Socrates, the classical Greek philosopher, left a great influence on ancient and modern philosophy.
Though he made no writings of himself, he was known through the accounts of the classical writers who followed him, particularly his students Plato and Xenophon.
Socrates is considered the father of western philosophy. His way of teaching doesn’t focus on imparting knowledge, but on asking questions.
Hence, he made famous the maxim, ‘knowing thyself.’ Socrates didn’t formulate this maxim.
He stumbled upon these magnificent words on a typical day while he waited for an answer to a specific question.
How ‘Knowing Thyself’ Became The Greatest Life Principle:
The story goes that a debate arose as to who was the wisest person in the land. Many believed it was Socrates.
But Socrates discredited himself, saying he knew his ignorance really well. With so many questions in mind, he talked to different people including politicians, artisans, and craftsmen to know what was good, true, and beautiful for them.
What Socrates found out was that, though the people knew a lot of things concerning their expertise, most of them thought they knew more than they actually did. They showed this by talking about stuff they knew nothing about.
During those times, there was one person whom they considered had all the answers to many mysteries, Pythia, the Oracle of Delphi.
She was a woman who was highly esteemed and properly fed. Being too confused with his own wisdom, Socrates decided to consult the Oracle.
A priest was assigned at the temple gate to relay anyone’s question to the Oracle. When Socrates arrived, he delivered his question to the priest, who then left him to relay the message to the Oracle.
After the priest relayed the visitor’s question, the Oracle went into a trance and began speaking in a heavenly language, which a group of priests translated. Then the priest returned to Socrates to deliver the Oracle’s answer.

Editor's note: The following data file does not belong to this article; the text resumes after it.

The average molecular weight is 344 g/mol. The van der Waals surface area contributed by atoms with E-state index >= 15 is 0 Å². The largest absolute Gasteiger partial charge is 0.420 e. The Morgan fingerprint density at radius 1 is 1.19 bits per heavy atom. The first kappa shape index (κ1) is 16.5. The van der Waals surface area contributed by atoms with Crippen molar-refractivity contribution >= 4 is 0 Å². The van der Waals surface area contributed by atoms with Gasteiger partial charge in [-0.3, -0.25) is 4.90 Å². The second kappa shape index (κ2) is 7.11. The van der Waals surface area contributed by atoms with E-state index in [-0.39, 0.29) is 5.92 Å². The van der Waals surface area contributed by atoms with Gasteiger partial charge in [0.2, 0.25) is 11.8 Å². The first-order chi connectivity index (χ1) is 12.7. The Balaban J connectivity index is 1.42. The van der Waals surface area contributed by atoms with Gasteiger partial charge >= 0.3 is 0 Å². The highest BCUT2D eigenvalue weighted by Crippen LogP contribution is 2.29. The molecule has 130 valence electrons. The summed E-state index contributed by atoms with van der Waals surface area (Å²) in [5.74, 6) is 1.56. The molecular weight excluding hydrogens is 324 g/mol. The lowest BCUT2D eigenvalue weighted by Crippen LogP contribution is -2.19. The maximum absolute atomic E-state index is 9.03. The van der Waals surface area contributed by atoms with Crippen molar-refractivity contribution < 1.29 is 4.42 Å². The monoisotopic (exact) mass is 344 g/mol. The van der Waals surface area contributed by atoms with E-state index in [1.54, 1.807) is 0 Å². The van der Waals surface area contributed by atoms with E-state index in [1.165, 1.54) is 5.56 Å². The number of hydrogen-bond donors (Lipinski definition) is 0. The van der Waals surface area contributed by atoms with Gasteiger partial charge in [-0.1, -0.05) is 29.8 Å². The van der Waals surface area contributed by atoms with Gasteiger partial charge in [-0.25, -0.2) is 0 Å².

But while the priest was gone, Socrates happened to look up and saw an inscription above the temple gates that read, “Gnothi Seauton”, translated as ‘Know thyself.’
Upon the priest’s return, he gave Socrates the Oracle’s answer, “Oracle says that you’re the wisest cat out there, so you got that going for you.” This left Socrates astounded because he knew how his ignorance kept him into asking questions.
He then realized, maybe what made him wise were his ability not to assume anything and his willingness to ask questions in order to learn.
And from here, Socrates gave more emphasis on the examination of ones’ self. One of his famous quotes even says, “An unexamined life is not worth living.”
What Does KNOW THYSELF Really Mean:
So, what does ‘know thyself’ holds for us? This might mean operating from the center of who we are, without assuming things or pretending to know things we knew nothing about.
Discovering the mystery that engulfs our beingness is a worthwhile and the most important undertaking we would ever venture into.
Whatever our beliefs, dogmas, background, and inclinations are, they all reflect by how well we know ourselves and how well we’re able to express the enormous beauty behind our souls.
Socrates says knowing thyself is an act of self love. True love of self is being able to share that love with others without expecting anything.